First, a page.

In July 2021, Dean Dorton acquired data analytics company Breakpoint Technology, a full-service IT consulting firm in Louisville.

Data analytics is something all businesses should be utilizing, said David Bundy, president and CEO at Dean Dorton.

“You hear ‘big data’ but what you’re really looking at is taking your data and making it work for you—being able to make business decisions a lot faster because you can actually see what’s happening in a more real-time manner,” he said.

In addition to being a recognized leader in IT business management and collaboration solutions, Dean Dorton’s team has experience in integrated portal solutions, workflow automation, data and analysis solutions, enterprise budgeting for academic medical centers, custom development solutions and more.

Over the past year, Dean Dorton has seen tremendous growth in its business advisory and consulting services, as well as its accounting and financial outsourcing business, Bundy said, noting that technology has made a big impact on the services Dean Dorton offers.

“Technology makes doing our business easier and allows us to provide services to businesses anytime, anywhere throughout the world. For example, with accounting and financial outsourcing, businesses have access to their financial data 24/7 via mobile phone connection or app,” he said. “Technology has always been an integral piece of providing services to clients—we had many more video conferences versus in-person meetings in the last 18 months, which we always had the ability to do before.”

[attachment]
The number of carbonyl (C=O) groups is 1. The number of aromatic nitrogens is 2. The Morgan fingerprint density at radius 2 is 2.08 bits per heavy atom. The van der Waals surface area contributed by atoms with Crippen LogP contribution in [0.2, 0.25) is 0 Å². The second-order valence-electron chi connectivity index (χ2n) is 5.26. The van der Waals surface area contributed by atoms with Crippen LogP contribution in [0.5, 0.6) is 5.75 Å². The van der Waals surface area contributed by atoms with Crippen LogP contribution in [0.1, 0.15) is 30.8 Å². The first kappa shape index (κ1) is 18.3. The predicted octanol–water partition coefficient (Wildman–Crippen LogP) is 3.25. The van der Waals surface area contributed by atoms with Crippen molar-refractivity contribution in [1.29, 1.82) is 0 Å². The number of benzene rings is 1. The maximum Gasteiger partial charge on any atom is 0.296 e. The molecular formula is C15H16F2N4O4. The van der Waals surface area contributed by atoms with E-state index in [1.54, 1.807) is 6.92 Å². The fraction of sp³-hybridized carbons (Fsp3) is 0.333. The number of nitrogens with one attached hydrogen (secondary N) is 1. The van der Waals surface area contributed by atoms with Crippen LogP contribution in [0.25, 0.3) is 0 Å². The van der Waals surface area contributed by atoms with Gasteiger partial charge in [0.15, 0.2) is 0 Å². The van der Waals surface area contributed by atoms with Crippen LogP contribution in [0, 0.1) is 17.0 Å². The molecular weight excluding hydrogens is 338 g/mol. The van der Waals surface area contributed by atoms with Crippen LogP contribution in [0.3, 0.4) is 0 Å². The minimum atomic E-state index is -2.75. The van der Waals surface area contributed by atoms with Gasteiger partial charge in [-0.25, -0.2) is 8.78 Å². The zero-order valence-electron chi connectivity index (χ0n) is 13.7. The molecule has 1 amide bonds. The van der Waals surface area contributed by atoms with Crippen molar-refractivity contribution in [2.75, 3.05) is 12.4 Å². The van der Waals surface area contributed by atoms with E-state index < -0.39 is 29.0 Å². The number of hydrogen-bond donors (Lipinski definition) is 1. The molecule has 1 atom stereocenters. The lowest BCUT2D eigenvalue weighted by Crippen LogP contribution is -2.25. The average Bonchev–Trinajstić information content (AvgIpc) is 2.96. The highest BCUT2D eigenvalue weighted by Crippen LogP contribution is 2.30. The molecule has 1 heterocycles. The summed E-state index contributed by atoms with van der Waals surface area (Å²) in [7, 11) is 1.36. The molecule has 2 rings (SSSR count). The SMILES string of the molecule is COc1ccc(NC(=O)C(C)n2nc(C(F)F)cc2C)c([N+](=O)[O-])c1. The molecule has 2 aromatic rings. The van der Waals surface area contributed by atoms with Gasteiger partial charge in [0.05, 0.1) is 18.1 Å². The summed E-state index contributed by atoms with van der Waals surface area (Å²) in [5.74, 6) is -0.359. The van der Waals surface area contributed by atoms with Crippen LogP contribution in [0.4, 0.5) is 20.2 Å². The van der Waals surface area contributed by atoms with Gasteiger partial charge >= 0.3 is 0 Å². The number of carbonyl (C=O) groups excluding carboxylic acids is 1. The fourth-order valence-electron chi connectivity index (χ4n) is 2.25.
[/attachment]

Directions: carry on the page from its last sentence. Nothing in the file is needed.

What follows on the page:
MCM CPAs & Advisors, one of the largest CPA firms in Kentucky, has five offices across Kentucky, Ohio and Indiana. The firm has 27 employees in its Lexington office.

From accounting to business management, MCM has transformed over the years from a CPA firm to a business solutions and advising firm with a full range of services for businesses and organizations large and small. MCM offers expertise in accounting, audit and tax-related services, as well as risk advisory, tax services and technology solutions. Its services include business valuation, litigation support, fraud examination, and business start-up and advisory services. MCM’s brand lines also include MCM Capital Markets Group, MCM HR Solutions and MCM Technology Solutions.

The firm has helped its clients navigate the pandemic and reopen their businesses.

“With employees going remote and now returning to the office for at least some of the time, cybersecurity has become a significant challenge as the threats continue to evolve with our changing workplaces,” said Brad Smith, MCM managing partner. “The MCM Technology Solutions team has been working with teams in assessing vulnerabilities and proactively helping mitigate the identified risks.”